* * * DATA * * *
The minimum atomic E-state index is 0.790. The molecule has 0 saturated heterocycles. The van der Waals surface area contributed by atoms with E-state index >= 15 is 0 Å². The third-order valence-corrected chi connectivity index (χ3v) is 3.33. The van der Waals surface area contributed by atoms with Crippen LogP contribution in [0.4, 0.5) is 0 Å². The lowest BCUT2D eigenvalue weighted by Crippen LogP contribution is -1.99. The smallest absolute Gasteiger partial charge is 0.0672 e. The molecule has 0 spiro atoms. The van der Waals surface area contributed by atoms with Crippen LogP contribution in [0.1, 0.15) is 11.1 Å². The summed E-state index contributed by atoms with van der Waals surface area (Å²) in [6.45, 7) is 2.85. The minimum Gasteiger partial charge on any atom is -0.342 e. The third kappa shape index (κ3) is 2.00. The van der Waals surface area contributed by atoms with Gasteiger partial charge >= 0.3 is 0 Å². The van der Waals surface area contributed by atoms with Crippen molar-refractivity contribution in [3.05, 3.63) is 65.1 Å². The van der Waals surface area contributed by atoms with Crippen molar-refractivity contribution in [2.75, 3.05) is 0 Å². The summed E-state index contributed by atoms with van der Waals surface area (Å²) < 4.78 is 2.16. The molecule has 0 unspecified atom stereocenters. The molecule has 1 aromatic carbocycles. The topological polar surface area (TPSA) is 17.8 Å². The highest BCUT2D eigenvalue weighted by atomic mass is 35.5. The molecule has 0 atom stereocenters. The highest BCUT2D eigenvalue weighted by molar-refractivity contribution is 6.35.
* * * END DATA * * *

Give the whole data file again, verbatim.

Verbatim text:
The minimum atomic E-state index is 0.790. The molecule has 0 saturated heterocycles. The van der Waals surface area contributed by atoms with E-state index >= 15 is 0 Å². The third-order valence-corrected chi connectivity index (χ3v) is 3.33. The van der Waals surface area contributed by atoms with Crippen LogP contribution in [0.4, 0.5) is 0 Å². The lowest BCUT2D eigenvalue weighted by Crippen LogP contribution is -1.99. The smallest absolute Gasteiger partial charge is 0.0672 e. The molecule has 0 spiro atoms. The van der Waals surface area contributed by atoms with Crippen LogP contribution in [0.1, 0.15) is 11.1 Å². The summed E-state index contributed by atoms with van der Waals surface area (Å²) in [6.45, 7) is 2.85. The minimum Gasteiger partial charge on any atom is -0.342 e. The third kappa shape index (κ3) is 2.00. The van der Waals surface area contributed by atoms with Gasteiger partial charge >= 0.3 is 0 Å². The van der Waals surface area contributed by atoms with Crippen molar-refractivity contribution in [3.05, 3.63) is 65.1 Å². The van der Waals surface area contributed by atoms with Crippen molar-refractivity contribution in [2.75, 3.05) is 0 Å². The summed E-state index contributed by atoms with van der Waals surface area (Å²) < 4.78 is 2.16. The molecule has 0 unspecified atom stereocenters. The molecule has 1 aromatic carbocycles. The topological polar surface area (TPSA) is 17.8 Å². The highest BCUT2D eigenvalue weighted by atomic mass is 35.5. The molecule has 0 atom stereocenters. The highest BCUT2D eigenvalue weighted by molar-refractivity contribution is 6.35.